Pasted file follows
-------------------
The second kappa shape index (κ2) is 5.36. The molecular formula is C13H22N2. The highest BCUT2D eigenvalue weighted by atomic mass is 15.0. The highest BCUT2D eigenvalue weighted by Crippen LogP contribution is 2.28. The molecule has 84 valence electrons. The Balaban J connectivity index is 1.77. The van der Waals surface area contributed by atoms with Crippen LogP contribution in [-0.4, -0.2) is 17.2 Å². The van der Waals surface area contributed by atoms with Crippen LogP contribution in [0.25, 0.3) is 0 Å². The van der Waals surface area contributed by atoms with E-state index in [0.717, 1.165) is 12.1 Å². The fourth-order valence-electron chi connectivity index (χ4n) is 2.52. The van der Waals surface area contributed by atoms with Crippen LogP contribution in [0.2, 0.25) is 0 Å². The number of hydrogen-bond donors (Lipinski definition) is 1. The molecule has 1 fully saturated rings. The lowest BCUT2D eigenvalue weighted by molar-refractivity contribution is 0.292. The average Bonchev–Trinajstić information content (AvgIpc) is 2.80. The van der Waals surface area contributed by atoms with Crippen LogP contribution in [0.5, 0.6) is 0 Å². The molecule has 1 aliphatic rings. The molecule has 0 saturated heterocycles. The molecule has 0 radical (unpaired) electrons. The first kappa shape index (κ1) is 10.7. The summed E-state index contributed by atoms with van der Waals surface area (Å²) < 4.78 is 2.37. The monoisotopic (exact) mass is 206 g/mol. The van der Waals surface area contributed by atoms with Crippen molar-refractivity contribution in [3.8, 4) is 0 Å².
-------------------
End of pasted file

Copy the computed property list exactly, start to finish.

The second kappa shape index (κ2) is 5.36. The molecular formula is C13H22N2. The highest BCUT2D eigenvalue weighted by atomic mass is 15.0. The highest BCUT2D eigenvalue weighted by Crippen LogP contribution is 2.28. The molecule has 84 valence electrons. The Balaban J connectivity index is 1.77. The van der Waals surface area contributed by atoms with Crippen LogP contribution in [-0.4, -0.2) is 17.2 Å². The van der Waals surface area contributed by atoms with Crippen LogP contribution in [0.25, 0.3) is 0 Å². The van der Waals surface area contributed by atoms with E-state index in [0.717, 1.165) is 12.1 Å². The fourth-order valence-electron chi connectivity index (χ4n) is 2.52. The van der Waals surface area contributed by atoms with Crippen LogP contribution in [0.2, 0.25) is 0 Å². The number of hydrogen-bond donors (Lipinski definition) is 1. The molecule has 1 fully saturated rings. The lowest BCUT2D eigenvalue weighted by molar-refractivity contribution is 0.292. The average Bonchev–Trinajstić information content (AvgIpc) is 2.80. The van der Waals surface area contributed by atoms with Crippen LogP contribution in [0.5, 0.6) is 0 Å². The molecule has 1 aliphatic rings. The molecule has 0 saturated heterocycles. The molecule has 0 radical (unpaired) electrons. The first kappa shape index (κ1) is 10.7. The summed E-state index contributed by atoms with van der Waals surface area (Å²) < 4.78 is 2.37. The monoisotopic (exact) mass is 206 g/mol. The van der Waals surface area contributed by atoms with Crippen molar-refractivity contribution in [3.8, 4) is 0 Å².